Belton is a city in eastern Anderson County, South Carolina, United States. The population was 4,134 at the 2010 census.
In 1845 a group was created to connect the Piedmont region of South Carolina by rail to the existing rail system which then ran from Columbia to Charleston. The expanded rail line ran through what was to become Belton, with a spur line which ran to the nearby town of Anderson. Because of the population explosion that occurred by the time the railroad had been completed in 1853, the state incorporated the town in 1855, with the boundaries being located within a half mile radius from the new railroad depot.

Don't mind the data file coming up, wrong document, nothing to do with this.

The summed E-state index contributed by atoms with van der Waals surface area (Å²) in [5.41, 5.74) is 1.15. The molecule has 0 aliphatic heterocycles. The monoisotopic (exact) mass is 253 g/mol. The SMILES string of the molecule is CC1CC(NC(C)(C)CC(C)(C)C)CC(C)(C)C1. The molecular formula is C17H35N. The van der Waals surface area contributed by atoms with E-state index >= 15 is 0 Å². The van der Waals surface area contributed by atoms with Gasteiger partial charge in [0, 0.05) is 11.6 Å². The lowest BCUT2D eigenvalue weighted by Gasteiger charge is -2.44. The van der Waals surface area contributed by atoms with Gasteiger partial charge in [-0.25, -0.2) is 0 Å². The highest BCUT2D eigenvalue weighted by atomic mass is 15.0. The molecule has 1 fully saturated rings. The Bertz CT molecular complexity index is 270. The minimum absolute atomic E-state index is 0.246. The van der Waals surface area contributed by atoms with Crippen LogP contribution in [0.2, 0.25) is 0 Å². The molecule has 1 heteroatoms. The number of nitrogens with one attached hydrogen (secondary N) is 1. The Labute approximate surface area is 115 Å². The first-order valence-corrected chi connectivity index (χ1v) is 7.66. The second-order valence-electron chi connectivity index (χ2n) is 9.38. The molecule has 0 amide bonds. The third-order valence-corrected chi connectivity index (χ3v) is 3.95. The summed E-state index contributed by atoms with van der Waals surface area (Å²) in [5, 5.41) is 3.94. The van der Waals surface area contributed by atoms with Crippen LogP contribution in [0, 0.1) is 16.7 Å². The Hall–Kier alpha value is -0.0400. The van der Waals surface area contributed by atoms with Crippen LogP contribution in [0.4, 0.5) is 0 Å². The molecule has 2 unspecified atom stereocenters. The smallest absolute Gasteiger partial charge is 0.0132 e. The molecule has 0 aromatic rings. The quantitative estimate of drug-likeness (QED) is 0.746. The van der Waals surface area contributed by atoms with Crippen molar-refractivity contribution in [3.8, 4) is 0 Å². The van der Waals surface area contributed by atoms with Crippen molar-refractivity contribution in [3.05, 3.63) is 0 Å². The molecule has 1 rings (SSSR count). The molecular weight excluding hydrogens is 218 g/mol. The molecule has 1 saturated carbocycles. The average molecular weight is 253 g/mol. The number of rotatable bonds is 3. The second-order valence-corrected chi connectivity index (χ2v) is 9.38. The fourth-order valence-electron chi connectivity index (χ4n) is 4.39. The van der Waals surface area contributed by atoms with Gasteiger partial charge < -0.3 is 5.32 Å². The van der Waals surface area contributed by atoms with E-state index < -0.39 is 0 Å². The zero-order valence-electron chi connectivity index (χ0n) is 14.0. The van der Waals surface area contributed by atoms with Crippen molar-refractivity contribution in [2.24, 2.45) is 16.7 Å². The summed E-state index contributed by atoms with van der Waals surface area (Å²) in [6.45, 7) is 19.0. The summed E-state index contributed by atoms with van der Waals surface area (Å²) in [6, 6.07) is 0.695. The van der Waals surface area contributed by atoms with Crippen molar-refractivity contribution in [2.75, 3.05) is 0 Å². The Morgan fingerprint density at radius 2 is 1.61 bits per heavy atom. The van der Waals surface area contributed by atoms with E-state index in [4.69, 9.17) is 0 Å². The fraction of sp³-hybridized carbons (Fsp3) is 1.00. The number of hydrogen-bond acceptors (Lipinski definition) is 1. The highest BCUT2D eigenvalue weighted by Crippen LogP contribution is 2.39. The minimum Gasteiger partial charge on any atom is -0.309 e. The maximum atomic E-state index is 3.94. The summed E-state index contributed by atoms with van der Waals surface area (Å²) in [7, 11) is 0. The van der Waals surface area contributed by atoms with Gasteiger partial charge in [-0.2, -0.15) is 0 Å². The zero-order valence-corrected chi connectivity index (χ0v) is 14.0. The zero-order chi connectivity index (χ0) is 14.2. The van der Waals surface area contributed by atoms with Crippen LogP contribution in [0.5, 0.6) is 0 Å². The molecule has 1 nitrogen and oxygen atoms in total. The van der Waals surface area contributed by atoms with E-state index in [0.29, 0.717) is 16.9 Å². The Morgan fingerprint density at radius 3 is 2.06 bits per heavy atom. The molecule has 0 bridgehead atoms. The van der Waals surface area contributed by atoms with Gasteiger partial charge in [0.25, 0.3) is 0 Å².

The city was given the name of Belton after the first president of the Columbia and Greenville Railroad from Newberry, John Belton O'Neal.
The city prospered not only due to the railroad junction, but also because of the area's cotton crop, which led to the establishment of cotton mills.
A large contribution of money was donated to the railroad business in which Belton prospered the 1840s by a man named William Henry Blaauw.
In 1908, a municipal water system was established. A 155-foot (47 m) reinforced concrete tower with a 165,000-US-gallon (625 m3) capacity was built. Known as the Belton Standpipe, the tower is still in use today. It was listed on the National Register of Historic Places on November 5, 1987. The standpipe is the inspiration for the yearly Belton Standpipe Festival, first held in 1987 as a fundraising event.